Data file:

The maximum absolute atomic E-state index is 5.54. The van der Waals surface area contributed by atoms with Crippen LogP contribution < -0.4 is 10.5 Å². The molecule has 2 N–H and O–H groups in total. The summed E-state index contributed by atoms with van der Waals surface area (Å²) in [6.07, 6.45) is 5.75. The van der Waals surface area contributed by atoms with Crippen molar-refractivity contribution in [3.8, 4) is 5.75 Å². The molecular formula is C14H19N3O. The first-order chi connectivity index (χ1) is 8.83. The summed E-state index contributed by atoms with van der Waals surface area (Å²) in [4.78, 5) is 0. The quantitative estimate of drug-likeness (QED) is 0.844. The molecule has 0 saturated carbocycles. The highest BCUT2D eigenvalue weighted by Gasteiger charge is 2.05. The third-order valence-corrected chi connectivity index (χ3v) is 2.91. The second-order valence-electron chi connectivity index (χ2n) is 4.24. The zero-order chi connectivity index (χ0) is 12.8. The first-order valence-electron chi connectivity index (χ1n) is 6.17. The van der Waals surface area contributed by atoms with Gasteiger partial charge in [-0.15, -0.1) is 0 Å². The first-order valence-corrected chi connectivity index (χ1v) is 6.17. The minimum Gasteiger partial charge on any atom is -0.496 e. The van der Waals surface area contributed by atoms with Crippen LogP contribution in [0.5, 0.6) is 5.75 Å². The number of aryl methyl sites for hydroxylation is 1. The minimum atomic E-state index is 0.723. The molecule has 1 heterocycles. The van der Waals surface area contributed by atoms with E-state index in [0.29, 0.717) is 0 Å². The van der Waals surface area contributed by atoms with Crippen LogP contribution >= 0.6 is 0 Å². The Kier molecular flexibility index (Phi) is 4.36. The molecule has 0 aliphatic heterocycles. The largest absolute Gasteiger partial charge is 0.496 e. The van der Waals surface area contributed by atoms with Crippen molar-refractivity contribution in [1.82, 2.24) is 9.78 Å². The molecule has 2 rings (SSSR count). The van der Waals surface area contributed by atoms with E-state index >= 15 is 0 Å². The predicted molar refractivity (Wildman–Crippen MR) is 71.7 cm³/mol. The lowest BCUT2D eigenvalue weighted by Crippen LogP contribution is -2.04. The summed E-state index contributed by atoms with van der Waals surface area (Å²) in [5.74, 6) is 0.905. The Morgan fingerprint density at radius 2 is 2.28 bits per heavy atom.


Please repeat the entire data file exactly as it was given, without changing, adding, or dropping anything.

The maximum absolute atomic E-state index is 5.54. The van der Waals surface area contributed by atoms with Crippen LogP contribution < -0.4 is 10.5 Å². The molecule has 2 N–H and O–H groups in total. The summed E-state index contributed by atoms with van der Waals surface area (Å²) in [6.07, 6.45) is 5.75. The van der Waals surface area contributed by atoms with Crippen molar-refractivity contribution in [3.8, 4) is 5.75 Å². The molecular formula is C14H19N3O. The first-order chi connectivity index (χ1) is 8.83. The summed E-state index contributed by atoms with van der Waals surface area (Å²) in [4.78, 5) is 0. The quantitative estimate of drug-likeness (QED) is 0.844. The molecule has 0 saturated carbocycles. The highest BCUT2D eigenvalue weighted by Gasteiger charge is 2.05. The third-order valence-corrected chi connectivity index (χ3v) is 2.91. The second-order valence-electron chi connectivity index (χ2n) is 4.24. The zero-order chi connectivity index (χ0) is 12.8. The first-order valence-electron chi connectivity index (χ1n) is 6.17. The van der Waals surface area contributed by atoms with Gasteiger partial charge in [-0.15, -0.1) is 0 Å². The first-order valence-corrected chi connectivity index (χ1v) is 6.17. The minimum Gasteiger partial charge on any atom is -0.496 e. The van der Waals surface area contributed by atoms with Crippen LogP contribution in [0.5, 0.6) is 5.75 Å². The number of aryl methyl sites for hydroxylation is 1. The minimum atomic E-state index is 0.723. The molecule has 1 heterocycles. The van der Waals surface area contributed by atoms with E-state index in [0.29, 0.717) is 0 Å². The van der Waals surface area contributed by atoms with Crippen LogP contribution >= 0.6 is 0 Å². The Kier molecular flexibility index (Phi) is 4.36. The molecule has 0 aliphatic heterocycles. The largest absolute Gasteiger partial charge is 0.496 e. The van der Waals surface area contributed by atoms with Crippen molar-refractivity contribution in [1.82, 2.24) is 9.78 Å². The molecule has 2 rings (SSSR count). The van der Waals surface area contributed by atoms with E-state index >= 15 is 0 Å². The predicted molar refractivity (Wildman–Crippen MR) is 71.7 cm³/mol. The lowest BCUT2D eigenvalue weighted by Crippen LogP contribution is -2.04. The summed E-state index contributed by atoms with van der Waals surface area (Å²) in [5.74, 6) is 0.905. The Morgan fingerprint density at radius 2 is 2.28 bits per heavy atom.